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Freeman Essay #90: “Of Human Hypocrisy”

A scene in Somerset Maugham’s Of Human Bondage sparked the idea for my June 2003 Freeman column – which is below the fold.

A scene in W. Somerset Maugham’s beautiful novel Of Human Bondage captures the hypocrisy and pretense of much of what passes today for enlightened thought. Philip Carey, the novel’s protagonist, invites a dying friend, Cronshaw, to spend his final days at his small apartment. Cronshaw is a penniless poet. Leonard Upjohn is a self-satisfied writer and acquaintance of Cronshaw who is working to publish some of Cronshaw’s poems. Being a medical student, Carey must attend classes during the day, although he nurses Cronshaw in the mornings and nights. In this scene, Upjohn is at Carey’s apartment talking with him about their mutual friend.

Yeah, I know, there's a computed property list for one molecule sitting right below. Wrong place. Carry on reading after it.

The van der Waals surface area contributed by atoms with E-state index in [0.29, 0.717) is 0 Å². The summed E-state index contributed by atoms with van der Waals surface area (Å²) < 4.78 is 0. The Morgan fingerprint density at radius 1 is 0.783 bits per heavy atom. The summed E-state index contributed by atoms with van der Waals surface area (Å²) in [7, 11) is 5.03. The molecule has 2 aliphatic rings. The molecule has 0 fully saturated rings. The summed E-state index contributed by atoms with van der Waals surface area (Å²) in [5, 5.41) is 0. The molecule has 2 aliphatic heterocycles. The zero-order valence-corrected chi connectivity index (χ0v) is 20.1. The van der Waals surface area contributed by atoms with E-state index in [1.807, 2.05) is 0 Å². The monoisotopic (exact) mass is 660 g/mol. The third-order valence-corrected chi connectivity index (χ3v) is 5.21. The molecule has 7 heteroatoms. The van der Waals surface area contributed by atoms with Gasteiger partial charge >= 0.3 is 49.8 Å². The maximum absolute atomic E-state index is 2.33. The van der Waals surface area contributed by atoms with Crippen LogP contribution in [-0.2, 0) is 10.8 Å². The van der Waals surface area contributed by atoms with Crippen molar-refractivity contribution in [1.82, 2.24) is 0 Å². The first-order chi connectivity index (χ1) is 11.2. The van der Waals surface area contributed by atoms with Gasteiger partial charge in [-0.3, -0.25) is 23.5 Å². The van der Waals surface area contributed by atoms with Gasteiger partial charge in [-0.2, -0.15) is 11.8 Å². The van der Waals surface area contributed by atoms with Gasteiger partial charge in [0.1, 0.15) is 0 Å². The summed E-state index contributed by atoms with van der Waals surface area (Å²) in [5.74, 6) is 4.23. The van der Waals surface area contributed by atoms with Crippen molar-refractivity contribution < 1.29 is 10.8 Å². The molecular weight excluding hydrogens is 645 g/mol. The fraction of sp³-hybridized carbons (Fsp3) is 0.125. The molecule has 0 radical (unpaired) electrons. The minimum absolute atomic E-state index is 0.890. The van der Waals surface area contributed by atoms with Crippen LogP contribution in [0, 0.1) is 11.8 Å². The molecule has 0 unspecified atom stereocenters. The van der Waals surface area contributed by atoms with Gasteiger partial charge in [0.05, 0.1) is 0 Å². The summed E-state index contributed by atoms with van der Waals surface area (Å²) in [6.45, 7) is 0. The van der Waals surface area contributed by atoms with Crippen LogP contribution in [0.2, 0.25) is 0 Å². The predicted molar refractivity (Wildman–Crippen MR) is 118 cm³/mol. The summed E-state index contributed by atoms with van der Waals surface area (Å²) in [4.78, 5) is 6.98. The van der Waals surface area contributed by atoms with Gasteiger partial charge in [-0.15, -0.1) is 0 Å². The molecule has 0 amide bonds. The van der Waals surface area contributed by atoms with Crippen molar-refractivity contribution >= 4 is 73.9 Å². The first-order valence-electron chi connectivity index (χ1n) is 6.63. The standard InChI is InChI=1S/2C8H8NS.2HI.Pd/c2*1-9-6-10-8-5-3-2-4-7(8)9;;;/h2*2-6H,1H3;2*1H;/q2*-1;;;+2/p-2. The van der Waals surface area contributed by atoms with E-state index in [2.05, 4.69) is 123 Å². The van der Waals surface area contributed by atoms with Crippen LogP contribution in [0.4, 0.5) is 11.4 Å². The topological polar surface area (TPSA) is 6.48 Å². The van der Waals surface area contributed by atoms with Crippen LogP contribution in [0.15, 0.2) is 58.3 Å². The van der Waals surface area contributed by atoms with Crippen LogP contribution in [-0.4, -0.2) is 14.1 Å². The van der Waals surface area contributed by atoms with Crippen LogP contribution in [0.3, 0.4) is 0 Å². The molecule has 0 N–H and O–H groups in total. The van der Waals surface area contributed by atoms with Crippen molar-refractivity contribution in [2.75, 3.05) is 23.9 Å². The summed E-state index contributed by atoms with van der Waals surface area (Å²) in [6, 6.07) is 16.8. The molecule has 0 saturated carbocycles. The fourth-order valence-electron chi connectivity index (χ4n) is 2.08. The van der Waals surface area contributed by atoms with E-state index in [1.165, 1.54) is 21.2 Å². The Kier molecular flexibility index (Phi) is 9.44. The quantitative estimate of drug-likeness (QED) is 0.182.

“It’s dreadful [Upjohn tells Carey] to think of that great poet alone. Why, he might die without a soul at hand.”

“I think he very probably will,” said Philip.

“How can you be so callous!”

“Why don’t you come and do your work here every day, and then you’d be near if he wanted anything?” asked Philip dryly.

“I? My dear fellow, I can only work in the surroundings I’m used to, and besides, I go out so much.”

In these few lines, Maugham portrays perfectly the sentiments of Enlightened People—the sort who travel the world to protest globalization, who rail mightily against corporate “greed,” and who hold candlelight vigils to show their opposition to capitalist oppression.